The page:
For all their speech and performances, these “many” are the king’s enemies. They’ve accurately identified the messenger and yet rejected His message. They may know and proclaim Jesus as God’s Christ and amaze people with their words and works, yet they fail to submit to Jesus and obey Him. It matters very little what one knows about Jesus or what one does for Jesus if one does not trust in and follow Jesus alone.
 Hendriksen, p. 374.
 Quarles, Sermon on the Mount, p. 332.
 Deut. 3:24; 9:26; Judg. 6:22; 16:28; 1 Kings 8:53; 1 Chr. 17:24; Ps. 69:6; 109:21; 130:3; 140:7; 141:8; Amos 7:2, 5; Jer. 51:62; Ezek. 20:49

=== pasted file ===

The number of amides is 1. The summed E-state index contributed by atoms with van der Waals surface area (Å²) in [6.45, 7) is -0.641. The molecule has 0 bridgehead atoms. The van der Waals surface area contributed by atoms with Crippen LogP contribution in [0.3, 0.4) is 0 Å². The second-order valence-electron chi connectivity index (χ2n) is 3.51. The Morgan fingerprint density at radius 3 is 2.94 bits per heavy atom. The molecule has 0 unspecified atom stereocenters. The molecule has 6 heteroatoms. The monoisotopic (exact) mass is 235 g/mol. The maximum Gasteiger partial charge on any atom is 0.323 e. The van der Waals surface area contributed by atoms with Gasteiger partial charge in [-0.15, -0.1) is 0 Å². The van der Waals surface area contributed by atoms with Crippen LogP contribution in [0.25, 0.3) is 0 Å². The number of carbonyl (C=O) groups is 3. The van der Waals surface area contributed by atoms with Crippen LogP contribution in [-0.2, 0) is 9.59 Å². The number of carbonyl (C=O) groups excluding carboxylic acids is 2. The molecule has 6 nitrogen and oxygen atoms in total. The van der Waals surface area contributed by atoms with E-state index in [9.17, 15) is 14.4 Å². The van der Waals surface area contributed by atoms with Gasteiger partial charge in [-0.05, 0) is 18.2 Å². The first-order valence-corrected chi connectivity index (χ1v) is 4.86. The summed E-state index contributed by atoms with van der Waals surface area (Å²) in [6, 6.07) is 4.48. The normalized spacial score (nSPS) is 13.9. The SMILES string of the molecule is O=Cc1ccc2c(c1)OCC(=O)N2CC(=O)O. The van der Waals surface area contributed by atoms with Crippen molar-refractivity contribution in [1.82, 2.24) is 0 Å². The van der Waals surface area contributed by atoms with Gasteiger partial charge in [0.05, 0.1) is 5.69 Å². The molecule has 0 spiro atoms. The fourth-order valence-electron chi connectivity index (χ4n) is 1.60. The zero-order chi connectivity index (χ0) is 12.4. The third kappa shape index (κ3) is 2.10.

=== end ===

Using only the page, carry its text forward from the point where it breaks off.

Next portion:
Quarles, Sermon on the Mount, p. 330-2.
 Amos 5:3; 9:5; Jer. 44:26; Ezek. 12:10; 13:20; 14:6; 20:39, 40, 47; 21:7; 21:13; 22:3, 31; 23:28, 46; 26:15, 19, 21; 28:12, 25; 29:19, 20 ; 30:10, 13, 22; 31:15, 18; 32:8, 16, 31, 32; 33:25; 34:2, 8, 10, 15, 17, 20, 31; 35:3, 6; 36:2, 3, 5, 13, 14, 15, 32; 37:21; 38:3, 10, 17, 18; 39:8, 25, 29
 Ps. 68:20
 Lenski, p. 340.
 D. A. Carson, Walter Wessel, and Mark Strauss, Matthew & Mark, Revised, vol. 9, 13 vols., The Expositor’s Bible Commentary (Grand Rapids, MI: Zondervan Academic, 2010), p. 229.
 Broadus, p. 168.
 Nolland, p. 340.
 Quarles, Sermon on the Mount, p. 336.
 Lenski, p. 306.